ELKHART — Members of Mayor Dick Moore’s task force that will look at the compact sewer issue will meet for the first time Wednesday, May 15, but it won’t be open to the public.
Moore, in a statement issued Monday morning, said the group will meet Wednesday to draft procedural rules and will do it in private.
Working behind closed doors will keep task for members from being “distracted” and allow for “extremely candid” proceedings, Moore said in his prepared statement.
Moore said he plans to attend the beginning of the meeting.
He said that others may be invited into the meeting for information gathering at the request of a majority of the task force.
No time or location of the event was specified in the announcement.
Whether future meetings are open to the public remains unclear.
Moore has not released names of those serving on the panel and has not said publicly whether he thinks the task force should meet in an open setting.
Moore announced plans to establish a task force last month after reaching agreement following a dispute with state lawmakers.
Members of the Indiana General Assembly agreed to drop a controversial amendment in a bill that would have broadened the definition of fees that sewer customers could appeal to the Indiana Utility Regulatory Commission. The legislation was created after business owners complained about the city of Elkhart’s policy involving commercial sewer customers outside of the city.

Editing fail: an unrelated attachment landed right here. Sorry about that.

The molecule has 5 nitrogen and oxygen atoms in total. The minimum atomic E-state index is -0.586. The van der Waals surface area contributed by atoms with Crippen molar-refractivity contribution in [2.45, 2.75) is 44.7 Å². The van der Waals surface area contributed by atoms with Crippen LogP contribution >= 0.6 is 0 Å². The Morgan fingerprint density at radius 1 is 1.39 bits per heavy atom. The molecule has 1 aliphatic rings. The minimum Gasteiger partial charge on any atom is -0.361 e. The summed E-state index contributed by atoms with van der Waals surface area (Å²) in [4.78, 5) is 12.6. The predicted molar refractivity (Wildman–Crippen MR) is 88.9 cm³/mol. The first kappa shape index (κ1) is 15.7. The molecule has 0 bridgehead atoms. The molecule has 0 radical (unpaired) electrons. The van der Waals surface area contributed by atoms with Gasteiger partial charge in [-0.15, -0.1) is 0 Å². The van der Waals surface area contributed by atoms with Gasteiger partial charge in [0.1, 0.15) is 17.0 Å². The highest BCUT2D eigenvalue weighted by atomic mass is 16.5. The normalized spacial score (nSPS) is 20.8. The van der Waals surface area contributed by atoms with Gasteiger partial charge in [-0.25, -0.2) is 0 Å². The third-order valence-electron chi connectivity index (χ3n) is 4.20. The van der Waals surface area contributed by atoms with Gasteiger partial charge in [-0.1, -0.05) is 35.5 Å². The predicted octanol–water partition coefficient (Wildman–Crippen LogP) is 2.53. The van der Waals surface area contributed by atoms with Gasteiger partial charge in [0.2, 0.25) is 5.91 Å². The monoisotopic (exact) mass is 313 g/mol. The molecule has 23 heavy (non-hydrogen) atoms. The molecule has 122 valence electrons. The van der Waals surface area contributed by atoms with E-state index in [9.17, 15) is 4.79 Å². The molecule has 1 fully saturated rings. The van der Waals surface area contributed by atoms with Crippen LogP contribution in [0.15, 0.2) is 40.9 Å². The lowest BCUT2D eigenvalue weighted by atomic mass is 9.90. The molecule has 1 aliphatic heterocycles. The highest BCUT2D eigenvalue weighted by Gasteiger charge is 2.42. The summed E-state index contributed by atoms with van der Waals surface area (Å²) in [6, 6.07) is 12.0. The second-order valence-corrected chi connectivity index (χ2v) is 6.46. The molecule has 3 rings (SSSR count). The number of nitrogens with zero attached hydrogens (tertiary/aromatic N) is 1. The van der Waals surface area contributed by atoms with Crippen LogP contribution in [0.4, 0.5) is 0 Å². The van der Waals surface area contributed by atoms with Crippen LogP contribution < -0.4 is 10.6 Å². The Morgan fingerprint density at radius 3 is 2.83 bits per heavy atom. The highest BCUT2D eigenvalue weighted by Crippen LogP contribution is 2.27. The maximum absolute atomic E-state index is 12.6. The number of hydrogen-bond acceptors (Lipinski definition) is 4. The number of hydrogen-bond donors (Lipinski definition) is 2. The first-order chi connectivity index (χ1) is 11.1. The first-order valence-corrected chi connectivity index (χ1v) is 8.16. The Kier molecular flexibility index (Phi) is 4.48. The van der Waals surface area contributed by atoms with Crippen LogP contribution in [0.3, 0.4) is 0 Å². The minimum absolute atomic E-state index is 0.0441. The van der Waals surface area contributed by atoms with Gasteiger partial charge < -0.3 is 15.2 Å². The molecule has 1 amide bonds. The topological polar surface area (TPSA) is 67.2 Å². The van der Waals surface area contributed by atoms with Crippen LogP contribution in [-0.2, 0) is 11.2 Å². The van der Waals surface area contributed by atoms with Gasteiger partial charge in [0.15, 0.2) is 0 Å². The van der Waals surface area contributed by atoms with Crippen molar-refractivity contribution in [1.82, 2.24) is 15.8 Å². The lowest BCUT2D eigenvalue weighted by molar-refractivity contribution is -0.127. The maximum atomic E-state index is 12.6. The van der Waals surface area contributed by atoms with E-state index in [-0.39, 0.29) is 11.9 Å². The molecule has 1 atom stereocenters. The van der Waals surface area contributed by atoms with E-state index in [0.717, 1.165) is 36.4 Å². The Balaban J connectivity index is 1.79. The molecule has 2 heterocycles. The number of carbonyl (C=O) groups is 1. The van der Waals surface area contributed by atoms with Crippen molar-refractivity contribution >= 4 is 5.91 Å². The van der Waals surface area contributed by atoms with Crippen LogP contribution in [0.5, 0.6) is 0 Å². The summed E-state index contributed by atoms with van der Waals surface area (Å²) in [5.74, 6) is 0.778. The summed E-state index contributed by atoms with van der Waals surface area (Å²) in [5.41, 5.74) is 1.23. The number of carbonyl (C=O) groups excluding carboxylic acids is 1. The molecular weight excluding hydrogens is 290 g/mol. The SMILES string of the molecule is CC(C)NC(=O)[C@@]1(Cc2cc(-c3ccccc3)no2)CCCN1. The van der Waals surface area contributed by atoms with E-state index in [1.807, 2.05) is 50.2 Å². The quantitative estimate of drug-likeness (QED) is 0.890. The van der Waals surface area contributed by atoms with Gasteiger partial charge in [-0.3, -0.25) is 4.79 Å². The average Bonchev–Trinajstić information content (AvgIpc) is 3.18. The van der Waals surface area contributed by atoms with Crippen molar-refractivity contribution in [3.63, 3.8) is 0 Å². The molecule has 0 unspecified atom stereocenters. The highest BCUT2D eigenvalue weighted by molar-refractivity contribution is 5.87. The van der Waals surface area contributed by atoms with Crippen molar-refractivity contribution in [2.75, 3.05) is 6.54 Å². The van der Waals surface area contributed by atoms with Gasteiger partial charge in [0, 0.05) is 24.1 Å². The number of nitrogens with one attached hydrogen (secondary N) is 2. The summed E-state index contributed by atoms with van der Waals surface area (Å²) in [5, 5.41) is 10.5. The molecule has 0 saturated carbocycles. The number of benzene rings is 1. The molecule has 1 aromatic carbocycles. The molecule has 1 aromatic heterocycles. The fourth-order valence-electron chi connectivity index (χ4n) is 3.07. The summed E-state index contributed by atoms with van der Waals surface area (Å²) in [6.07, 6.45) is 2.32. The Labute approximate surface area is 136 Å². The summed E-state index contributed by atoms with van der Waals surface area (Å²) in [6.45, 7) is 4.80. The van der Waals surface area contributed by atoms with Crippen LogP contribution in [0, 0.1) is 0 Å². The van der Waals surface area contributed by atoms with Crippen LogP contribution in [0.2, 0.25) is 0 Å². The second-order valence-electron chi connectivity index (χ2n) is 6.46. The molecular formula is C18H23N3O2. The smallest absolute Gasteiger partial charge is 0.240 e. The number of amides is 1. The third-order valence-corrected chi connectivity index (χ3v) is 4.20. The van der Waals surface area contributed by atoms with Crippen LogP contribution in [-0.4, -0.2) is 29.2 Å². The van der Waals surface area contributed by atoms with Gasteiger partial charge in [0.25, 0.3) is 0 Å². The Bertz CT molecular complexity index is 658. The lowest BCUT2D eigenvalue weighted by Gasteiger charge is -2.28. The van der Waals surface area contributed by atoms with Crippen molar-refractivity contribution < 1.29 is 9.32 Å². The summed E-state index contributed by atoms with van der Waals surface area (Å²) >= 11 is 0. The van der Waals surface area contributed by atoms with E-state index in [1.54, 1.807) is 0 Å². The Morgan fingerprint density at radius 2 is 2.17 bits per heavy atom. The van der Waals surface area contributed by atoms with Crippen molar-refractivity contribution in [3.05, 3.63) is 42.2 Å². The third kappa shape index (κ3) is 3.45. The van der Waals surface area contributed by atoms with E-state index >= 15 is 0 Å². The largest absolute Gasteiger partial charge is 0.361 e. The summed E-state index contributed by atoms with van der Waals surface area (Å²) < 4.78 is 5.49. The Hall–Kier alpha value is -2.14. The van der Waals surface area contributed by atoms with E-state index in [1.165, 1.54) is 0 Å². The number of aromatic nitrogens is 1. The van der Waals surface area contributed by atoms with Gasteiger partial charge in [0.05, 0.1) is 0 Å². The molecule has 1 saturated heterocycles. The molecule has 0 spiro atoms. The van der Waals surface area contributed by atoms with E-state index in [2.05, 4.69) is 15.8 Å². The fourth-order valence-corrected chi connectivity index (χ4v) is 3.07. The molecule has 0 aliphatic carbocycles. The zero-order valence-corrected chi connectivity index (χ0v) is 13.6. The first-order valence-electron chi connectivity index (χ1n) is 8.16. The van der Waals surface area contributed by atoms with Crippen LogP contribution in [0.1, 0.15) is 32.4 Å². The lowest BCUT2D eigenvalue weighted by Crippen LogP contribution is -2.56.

In return, Moore agreed to drop much of a moratorium involving sewer connections for customers outside of the city.
As part of the settlement, the city agreed to study the compact issue with a task force and eventually implement a plan by April 2014, while lawmakers vowed to look at the issue on the statewide level over the summer.
Recommendations from the task force would go to Elkhart City Council for final approval.
Some lawmakers have said they want to enact legislation that would prevent other communities from establishing — as Elkhart has — much higher fees for commercial customers outside of the city.
Businesses located outside of the city began objecting soon after city council approved an ordinance late last year that shifts 75 companies to the compact policy that 63 other commercial customers have been on for years.
The city’s existing commercial compact policy charges sewer customers based on a formula involving assessed value and is much more expensive than the traditional sewer service agreement that charges customers outside of the city 300 percent of what would be paid if located in the city.
The city’s existing policy is widely believed to be among — if not the most — expensive in the state.
Some council members and businesses have expressed concern that the task force created by Moore will be weighted with people who support his views on the issue.
Moore recently proposed the assessed value formula be dropped from 75 percent to 50 percent, but has repeatedly said he believes fees for customers outside of the city should be based on assessed value.
Business owners have urged the city adopt a policy based on a flat fee or something derived from usage.
The task force includes representatives of the city and county along with business representatives, three members of the city utility office and a state representative.
The Elkhart Truth has confirmed that three of the task force members are State Rep. Tim Neese and city council members Brian Thomas and Tonda Hines.